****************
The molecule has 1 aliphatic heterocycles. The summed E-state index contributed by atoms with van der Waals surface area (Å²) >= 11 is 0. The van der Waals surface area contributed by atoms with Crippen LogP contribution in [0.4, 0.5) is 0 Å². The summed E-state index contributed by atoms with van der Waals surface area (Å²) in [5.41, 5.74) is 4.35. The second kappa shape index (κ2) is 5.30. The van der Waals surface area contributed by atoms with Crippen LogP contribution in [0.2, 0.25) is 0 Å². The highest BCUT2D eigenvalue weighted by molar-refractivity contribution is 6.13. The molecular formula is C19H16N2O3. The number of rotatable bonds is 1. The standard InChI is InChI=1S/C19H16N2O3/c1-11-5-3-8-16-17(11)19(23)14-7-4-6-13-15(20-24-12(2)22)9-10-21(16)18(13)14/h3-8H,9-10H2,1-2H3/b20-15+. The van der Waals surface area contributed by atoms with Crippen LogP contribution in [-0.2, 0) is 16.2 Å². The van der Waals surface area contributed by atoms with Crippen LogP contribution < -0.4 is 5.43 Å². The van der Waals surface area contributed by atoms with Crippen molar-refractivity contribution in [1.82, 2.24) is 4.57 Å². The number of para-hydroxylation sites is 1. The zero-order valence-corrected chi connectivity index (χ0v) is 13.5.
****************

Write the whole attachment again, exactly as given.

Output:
The molecule has 1 aliphatic heterocycles. The summed E-state index contributed by atoms with van der Waals surface area (Å²) >= 11 is 0. The van der Waals surface area contributed by atoms with Crippen LogP contribution in [0.4, 0.5) is 0 Å². The summed E-state index contributed by atoms with van der Waals surface area (Å²) in [5.41, 5.74) is 4.35. The second kappa shape index (κ2) is 5.30. The van der Waals surface area contributed by atoms with Crippen LogP contribution in [0.2, 0.25) is 0 Å². The highest BCUT2D eigenvalue weighted by molar-refractivity contribution is 6.13. The molecular formula is C19H16N2O3. The number of rotatable bonds is 1. The standard InChI is InChI=1S/C19H16N2O3/c1-11-5-3-8-16-17(11)19(23)14-7-4-6-13-15(20-24-12(2)22)9-10-21(16)18(13)14/h3-8H,9-10H2,1-2H3/b20-15+. The van der Waals surface area contributed by atoms with Crippen LogP contribution in [-0.2, 0) is 16.2 Å². The van der Waals surface area contributed by atoms with Crippen LogP contribution < -0.4 is 5.43 Å². The van der Waals surface area contributed by atoms with Crippen molar-refractivity contribution in [1.82, 2.24) is 4.57 Å². The number of para-hydroxylation sites is 1. The zero-order valence-corrected chi connectivity index (χ0v) is 13.5.